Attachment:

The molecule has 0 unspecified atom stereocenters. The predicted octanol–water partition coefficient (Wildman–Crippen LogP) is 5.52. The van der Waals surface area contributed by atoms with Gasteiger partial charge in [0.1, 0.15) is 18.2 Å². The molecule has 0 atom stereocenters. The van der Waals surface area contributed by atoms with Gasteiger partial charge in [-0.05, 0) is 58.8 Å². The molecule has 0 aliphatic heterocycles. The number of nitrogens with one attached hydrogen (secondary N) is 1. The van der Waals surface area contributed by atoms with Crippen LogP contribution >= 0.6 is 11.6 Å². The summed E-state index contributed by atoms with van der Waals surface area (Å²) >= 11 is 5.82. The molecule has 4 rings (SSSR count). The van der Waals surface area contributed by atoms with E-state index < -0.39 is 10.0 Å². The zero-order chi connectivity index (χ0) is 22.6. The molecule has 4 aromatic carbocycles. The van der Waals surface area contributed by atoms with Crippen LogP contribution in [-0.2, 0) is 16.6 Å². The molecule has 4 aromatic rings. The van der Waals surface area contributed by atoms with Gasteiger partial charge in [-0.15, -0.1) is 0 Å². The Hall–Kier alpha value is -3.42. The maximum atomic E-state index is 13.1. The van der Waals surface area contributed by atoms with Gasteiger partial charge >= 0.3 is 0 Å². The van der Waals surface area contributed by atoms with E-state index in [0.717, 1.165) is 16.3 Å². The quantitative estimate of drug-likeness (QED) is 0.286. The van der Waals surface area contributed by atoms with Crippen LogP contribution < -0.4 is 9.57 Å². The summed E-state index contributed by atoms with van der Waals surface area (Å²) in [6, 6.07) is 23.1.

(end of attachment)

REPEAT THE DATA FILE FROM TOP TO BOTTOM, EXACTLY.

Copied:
The molecule has 0 unspecified atom stereocenters. The predicted octanol–water partition coefficient (Wildman–Crippen LogP) is 5.52. The van der Waals surface area contributed by atoms with Gasteiger partial charge in [0.1, 0.15) is 18.2 Å². The molecule has 0 atom stereocenters. The van der Waals surface area contributed by atoms with Gasteiger partial charge in [-0.05, 0) is 58.8 Å². The molecule has 0 aliphatic heterocycles. The number of nitrogens with one attached hydrogen (secondary N) is 1. The van der Waals surface area contributed by atoms with Crippen LogP contribution >= 0.6 is 11.6 Å². The summed E-state index contributed by atoms with van der Waals surface area (Å²) >= 11 is 5.82. The molecule has 4 rings (SSSR count). The van der Waals surface area contributed by atoms with E-state index < -0.39 is 10.0 Å². The zero-order chi connectivity index (χ0) is 22.6. The molecule has 4 aromatic carbocycles. The van der Waals surface area contributed by atoms with Crippen LogP contribution in [-0.2, 0) is 16.6 Å². The molecule has 4 aromatic rings. The van der Waals surface area contributed by atoms with Gasteiger partial charge in [-0.15, -0.1) is 0 Å². The Hall–Kier alpha value is -3.42. The maximum atomic E-state index is 13.1. The van der Waals surface area contributed by atoms with Gasteiger partial charge >= 0.3 is 0 Å². The van der Waals surface area contributed by atoms with E-state index in [0.717, 1.165) is 16.3 Å². The quantitative estimate of drug-likeness (QED) is 0.286. The van der Waals surface area contributed by atoms with Crippen LogP contribution < -0.4 is 9.57 Å². The summed E-state index contributed by atoms with van der Waals surface area (Å²) in [6, 6.07) is 23.1.